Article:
‘H.O.M.E.’: Real New Yorkers struggle to get by in gritty but poetic movie

Jeremy Ray Valdez co-stars in "H.O.M.E.," which screens at the New Jersey International Film Festival in New Brunswick, June 18.

Jeremy Ray Valdez co-stars in “H.O.M.E.,” which screens at the New Jersey International Film Festival in New Brunswick, June 18.

“Do you like the subway?” Danny asks Carly in the film, “H.O.M.E.”

“Do I like the subway?,” Carly responds. “Yeah, I guess I do.”

“What do you like about it?

“It’s like the inside of New York, I guess.”

“H.O.M.E.,” which will be shown June 18 in New Brunswick as part of the Summer 2016 edition of the New Jersey International Film Festival, is an unassuming but skillfully executed film about the inside of New York, in a sense. There are no larger-than-life success stories here, just a handful of characters, pretty much invisible to other New Yorkers, struggling to get by.

Danny (played by Jeremy Ray Valdez) is a young man with Asperger syndrome who runs away from home to live in the city’s subway stations. Carly (Lauren Augarten) is a street musician he befriends. In a parallel story that never connects with this one, Gabriel (Jesús Ochoa) is an immigrant cab driver who yearns to return to his home country of Ecuador, and Sze Wun (Angela Lin) is a young woman he agrees to drive from Queens to Chinatown, even though she has no money, so she can bring medicine to her sick son.

“H.O.M.E.” is a rare example of a film that is short on plot but high on drama. Gabriel, who listens intently to a soccer match on his car radio, has a high-stakes bet on it that will sink him if he loses, but allow him to return to Ecuador if he wins. Sze Wun is extremely worried about her son, but with Gabriel distracted by the game and dealing with traffic and car problem, will she get there in time to give him the medicine she needs?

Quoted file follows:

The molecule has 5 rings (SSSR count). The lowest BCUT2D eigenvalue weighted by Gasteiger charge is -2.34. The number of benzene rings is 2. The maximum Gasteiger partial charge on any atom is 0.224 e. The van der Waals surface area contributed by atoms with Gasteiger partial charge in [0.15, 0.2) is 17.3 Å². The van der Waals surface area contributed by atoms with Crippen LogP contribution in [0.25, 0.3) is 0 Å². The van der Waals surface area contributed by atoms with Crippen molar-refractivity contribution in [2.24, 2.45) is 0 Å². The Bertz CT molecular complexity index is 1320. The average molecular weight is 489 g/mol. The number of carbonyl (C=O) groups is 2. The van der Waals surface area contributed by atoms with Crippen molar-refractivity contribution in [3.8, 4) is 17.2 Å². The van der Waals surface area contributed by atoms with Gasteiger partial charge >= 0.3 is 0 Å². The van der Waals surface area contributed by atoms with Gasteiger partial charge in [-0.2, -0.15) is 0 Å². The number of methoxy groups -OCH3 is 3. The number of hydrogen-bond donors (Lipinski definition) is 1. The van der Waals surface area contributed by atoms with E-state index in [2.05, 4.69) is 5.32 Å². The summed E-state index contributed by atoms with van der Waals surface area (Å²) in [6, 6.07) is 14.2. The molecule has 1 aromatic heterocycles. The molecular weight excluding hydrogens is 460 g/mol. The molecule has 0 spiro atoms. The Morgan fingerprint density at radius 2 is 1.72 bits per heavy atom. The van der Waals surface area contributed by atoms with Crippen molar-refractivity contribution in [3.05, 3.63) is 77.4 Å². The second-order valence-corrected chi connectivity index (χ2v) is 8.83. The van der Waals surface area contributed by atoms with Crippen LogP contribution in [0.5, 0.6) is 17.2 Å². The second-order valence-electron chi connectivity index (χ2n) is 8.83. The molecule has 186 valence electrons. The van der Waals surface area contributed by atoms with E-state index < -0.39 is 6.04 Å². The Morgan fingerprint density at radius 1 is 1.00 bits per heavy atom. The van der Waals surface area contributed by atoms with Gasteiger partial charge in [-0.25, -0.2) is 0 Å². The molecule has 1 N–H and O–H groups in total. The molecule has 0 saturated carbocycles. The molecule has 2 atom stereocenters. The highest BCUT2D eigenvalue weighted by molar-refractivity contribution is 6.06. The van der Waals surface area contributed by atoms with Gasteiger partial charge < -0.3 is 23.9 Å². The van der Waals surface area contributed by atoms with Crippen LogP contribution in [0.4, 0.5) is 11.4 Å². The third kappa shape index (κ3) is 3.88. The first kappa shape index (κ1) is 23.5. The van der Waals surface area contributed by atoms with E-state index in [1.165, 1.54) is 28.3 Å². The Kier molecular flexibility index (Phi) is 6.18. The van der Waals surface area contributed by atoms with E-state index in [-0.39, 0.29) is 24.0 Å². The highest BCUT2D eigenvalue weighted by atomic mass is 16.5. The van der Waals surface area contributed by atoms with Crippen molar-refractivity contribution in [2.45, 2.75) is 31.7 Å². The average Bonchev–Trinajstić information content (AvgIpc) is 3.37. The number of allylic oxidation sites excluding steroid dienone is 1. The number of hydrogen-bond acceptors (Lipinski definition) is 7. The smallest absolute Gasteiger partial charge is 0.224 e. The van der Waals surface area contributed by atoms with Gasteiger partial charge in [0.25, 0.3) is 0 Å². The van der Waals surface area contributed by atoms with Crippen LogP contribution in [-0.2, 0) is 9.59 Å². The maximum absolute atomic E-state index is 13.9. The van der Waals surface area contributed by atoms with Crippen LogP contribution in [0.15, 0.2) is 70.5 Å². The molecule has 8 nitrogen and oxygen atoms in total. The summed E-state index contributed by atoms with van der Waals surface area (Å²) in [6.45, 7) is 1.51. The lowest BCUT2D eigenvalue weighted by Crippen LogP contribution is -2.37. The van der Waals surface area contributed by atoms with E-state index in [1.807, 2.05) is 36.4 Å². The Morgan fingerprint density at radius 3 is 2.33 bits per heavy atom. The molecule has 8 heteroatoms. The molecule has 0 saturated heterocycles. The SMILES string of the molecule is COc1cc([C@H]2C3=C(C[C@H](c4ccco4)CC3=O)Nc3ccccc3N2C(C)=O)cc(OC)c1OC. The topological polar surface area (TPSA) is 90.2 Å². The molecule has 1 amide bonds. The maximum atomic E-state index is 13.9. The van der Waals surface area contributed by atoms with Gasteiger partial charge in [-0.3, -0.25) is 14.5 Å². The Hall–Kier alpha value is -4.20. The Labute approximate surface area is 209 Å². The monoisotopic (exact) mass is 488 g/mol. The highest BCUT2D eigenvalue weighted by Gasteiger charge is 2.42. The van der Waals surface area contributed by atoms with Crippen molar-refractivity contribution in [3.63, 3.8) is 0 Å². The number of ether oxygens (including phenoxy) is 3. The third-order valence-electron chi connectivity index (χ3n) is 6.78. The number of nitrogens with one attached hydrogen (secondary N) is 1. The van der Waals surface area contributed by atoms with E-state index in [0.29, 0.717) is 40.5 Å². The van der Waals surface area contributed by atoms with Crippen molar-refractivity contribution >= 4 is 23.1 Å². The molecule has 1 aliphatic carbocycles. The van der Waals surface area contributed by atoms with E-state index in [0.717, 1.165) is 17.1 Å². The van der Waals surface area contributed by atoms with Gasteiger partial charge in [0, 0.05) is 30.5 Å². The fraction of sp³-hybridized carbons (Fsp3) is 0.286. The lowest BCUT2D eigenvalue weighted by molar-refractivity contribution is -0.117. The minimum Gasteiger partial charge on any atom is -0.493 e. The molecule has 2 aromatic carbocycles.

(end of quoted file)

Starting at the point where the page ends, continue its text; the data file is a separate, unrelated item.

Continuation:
And what about Danny? Will he be able to survive on his own?

Valdez is very good at evoking the laser-like focus that someone with Asperger syndrome applies to certain topics that interest him: Danny is clearly fascinated by the labyrinthine subway routes that, in an inspired bit of animation, crawl through the city like a network of veins and arteries. And Ochoa helps bring out the complexities of the mercurial Gabriel, a man of many moods beneath his gruff exterior.

The best thing about the film, though, very well may be the cinematography by Boryana Alexandrova, who finds the beauty in the subways’ grimy architecture, and the late-night allure of the dark city streets that Gabriel and Sze Wun find themselves on.

“H.O.M.E” will screen, along with four short films, at 7 p.m. June 18 at Voorhees Hall at Rutgers University in New Brunswick. Daniel Maldonado, who co-wrote and co-produced the film in addition to directing it, will be on hand to introduce it and participate in a question-and-answer session.

For information, visit njfilmfest.com.

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